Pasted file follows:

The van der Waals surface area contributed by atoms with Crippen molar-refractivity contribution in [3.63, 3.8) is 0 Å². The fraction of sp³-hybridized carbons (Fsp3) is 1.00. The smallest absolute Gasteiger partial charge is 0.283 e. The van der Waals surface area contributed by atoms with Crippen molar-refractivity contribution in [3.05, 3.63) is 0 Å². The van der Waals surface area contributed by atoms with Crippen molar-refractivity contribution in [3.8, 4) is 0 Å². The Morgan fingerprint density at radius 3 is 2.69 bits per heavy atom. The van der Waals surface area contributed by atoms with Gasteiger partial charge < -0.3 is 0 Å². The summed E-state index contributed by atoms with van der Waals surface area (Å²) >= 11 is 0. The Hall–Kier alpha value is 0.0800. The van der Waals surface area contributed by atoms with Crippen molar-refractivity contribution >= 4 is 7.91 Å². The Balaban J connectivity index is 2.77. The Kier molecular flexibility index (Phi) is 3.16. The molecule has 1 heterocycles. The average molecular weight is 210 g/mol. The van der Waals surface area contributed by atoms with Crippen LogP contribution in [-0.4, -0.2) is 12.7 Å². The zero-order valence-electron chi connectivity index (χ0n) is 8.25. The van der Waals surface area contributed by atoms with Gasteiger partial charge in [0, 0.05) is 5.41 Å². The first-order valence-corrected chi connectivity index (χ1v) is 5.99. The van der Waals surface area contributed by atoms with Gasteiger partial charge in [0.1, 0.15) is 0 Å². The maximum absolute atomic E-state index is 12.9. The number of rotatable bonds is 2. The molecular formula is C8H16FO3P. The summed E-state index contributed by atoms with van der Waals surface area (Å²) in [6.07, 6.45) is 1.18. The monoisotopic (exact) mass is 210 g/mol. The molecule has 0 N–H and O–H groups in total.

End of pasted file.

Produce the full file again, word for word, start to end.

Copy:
The van der Waals surface area contributed by atoms with Crippen molar-refractivity contribution in [3.63, 3.8) is 0 Å². The fraction of sp³-hybridized carbons (Fsp3) is 1.00. The smallest absolute Gasteiger partial charge is 0.283 e. The van der Waals surface area contributed by atoms with Crippen molar-refractivity contribution in [3.05, 3.63) is 0 Å². The van der Waals surface area contributed by atoms with Crippen molar-refractivity contribution in [3.8, 4) is 0 Å². The Morgan fingerprint density at radius 3 is 2.69 bits per heavy atom. The van der Waals surface area contributed by atoms with Gasteiger partial charge < -0.3 is 0 Å². The summed E-state index contributed by atoms with van der Waals surface area (Å²) >= 11 is 0. The Hall–Kier alpha value is 0.0800. The van der Waals surface area contributed by atoms with Crippen molar-refractivity contribution >= 4 is 7.91 Å². The Balaban J connectivity index is 2.77. The Kier molecular flexibility index (Phi) is 3.16. The molecule has 1 heterocycles. The average molecular weight is 210 g/mol. The van der Waals surface area contributed by atoms with Crippen LogP contribution in [-0.4, -0.2) is 12.7 Å². The zero-order valence-electron chi connectivity index (χ0n) is 8.25. The van der Waals surface area contributed by atoms with Gasteiger partial charge in [0, 0.05) is 5.41 Å². The first-order valence-corrected chi connectivity index (χ1v) is 5.99. The van der Waals surface area contributed by atoms with Gasteiger partial charge in [0.1, 0.15) is 0 Å². The maximum absolute atomic E-state index is 12.9. The number of rotatable bonds is 2. The molecular formula is C8H16FO3P. The summed E-state index contributed by atoms with van der Waals surface area (Å²) in [6.07, 6.45) is 1.18. The monoisotopic (exact) mass is 210 g/mol. The molecule has 0 N–H and O–H groups in total.